After decades of nothing but the excellent 1960 art film Eyes Without a Face, the French cinema has been outdoing itself over the course of the past several years in producing some of the best, most extreme and disturbing horror films in existence. Beginning in 2003 with Alexandre Aja’s relentlessly brutal High Tension, the past decade has also produced, among others, the terrifying but strangely beautiful Inside and the unspeakably violent Martyrs, which is one of the most fiercely anti-religious films ever made. Kim Chapiron’s Sheitan (or Satan, if that wasn’t obvious enough) is a distinctly different breed of horror film from these previous three examples, dispensing for the most part with the graphic gore in favor of unsettling atmosphere and perverse, disturbing humor. It is scary in the way that late-period David Lynch films are scary, thrusting the viewer into a surreal nightmare world from which there can be no escape but outright madness.

Sheitan opens in the disorienting underworld of a Parisian nightclub on Christmas Eve, its cinematography mildly reminiscent of Gaspar Noe’s Irreversible (by far the most disturbing non-horror film France has produced in the past decade), where Bart (Olivier Barthelemy) and his two friends, Thai (Nicolas Le Phat Tan) and Ladj (Ladj Ly), drink and attempt to pick up women. Bart has already had too much to drink, and he quickly becomes belligerent to the point where a bartender has to crack a bottle over his head and forcibly eject him. The three friends and two women, Yasmine (Leila Bekhti) and Eve (Roxane Mesquida), then decide to take the party back to Eve’s home in the country, where they meet her constantly grinning housekeeper, Joseph (Vincent Cassel), and the seductive Jeanne (Julie-Marie Parmentier), both of whom seem friendly but oddly frightening right from the start.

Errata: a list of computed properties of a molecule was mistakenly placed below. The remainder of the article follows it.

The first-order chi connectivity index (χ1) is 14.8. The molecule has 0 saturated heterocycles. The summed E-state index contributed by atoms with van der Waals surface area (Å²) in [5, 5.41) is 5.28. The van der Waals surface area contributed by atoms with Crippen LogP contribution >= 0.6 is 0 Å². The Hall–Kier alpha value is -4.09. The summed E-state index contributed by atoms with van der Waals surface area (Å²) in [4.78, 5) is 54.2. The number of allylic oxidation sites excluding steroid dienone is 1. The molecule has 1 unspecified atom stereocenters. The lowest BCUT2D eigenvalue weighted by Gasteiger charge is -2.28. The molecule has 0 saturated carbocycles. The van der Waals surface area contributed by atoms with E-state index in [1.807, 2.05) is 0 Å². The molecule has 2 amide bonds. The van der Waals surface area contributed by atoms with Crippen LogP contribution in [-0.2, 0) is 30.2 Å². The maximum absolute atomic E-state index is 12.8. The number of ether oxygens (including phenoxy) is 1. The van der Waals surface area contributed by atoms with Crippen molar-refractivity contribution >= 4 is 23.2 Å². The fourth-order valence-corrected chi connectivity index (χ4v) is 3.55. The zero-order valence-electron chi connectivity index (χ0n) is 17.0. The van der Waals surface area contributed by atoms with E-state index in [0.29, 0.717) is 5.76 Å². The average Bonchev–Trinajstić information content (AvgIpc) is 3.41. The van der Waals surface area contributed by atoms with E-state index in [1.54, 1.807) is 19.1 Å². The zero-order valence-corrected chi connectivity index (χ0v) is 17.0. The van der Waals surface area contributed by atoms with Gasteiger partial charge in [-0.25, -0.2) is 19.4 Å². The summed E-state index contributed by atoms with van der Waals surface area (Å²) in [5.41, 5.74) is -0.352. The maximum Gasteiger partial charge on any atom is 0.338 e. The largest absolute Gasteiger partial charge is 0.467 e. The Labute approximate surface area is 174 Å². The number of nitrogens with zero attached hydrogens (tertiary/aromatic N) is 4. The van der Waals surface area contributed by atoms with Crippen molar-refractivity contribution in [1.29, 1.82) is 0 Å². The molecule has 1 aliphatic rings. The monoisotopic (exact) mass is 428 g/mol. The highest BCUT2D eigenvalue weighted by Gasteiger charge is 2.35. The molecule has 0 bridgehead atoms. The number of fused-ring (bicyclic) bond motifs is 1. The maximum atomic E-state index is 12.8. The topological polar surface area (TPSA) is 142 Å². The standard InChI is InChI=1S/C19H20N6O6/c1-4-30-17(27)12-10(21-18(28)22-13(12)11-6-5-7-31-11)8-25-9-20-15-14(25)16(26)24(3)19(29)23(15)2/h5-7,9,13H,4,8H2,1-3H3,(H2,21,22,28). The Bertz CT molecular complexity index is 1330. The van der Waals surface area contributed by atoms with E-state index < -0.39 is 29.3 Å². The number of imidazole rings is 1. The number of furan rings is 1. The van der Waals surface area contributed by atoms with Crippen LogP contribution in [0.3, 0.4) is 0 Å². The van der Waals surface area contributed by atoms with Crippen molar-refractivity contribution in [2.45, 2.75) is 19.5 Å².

From there, things only get stranger and more frightening, as it becomes clear that Joseph’s jovial grin hides sinister plans for the four big city outsiders, especially Bart. The film opens with the modified quote, “Lord, do not forgive them, for they know what they do,” and there is a sense that Bart is being singled out by the demonic Joseph for his especially godless ways, whereas Thai, Ladj and Yasmine are all Muslims (though Thai is non-practicing). At any rate, he’s such a huge jerk that it’s rather difficult to feel sympathy for him, even as the film gets darker and more gruesome. As a narrative, it’s rather incoherent and disjointed, and it’s hard to tell where the film’s moral center truly lies, but as a visually stylish descent into a bizarre world of nightmarish imagery, Sheitan works marvelously well. There are images that will haunt you for days, and Cassel’s performance is a masterful essay in the fiendishly strange.

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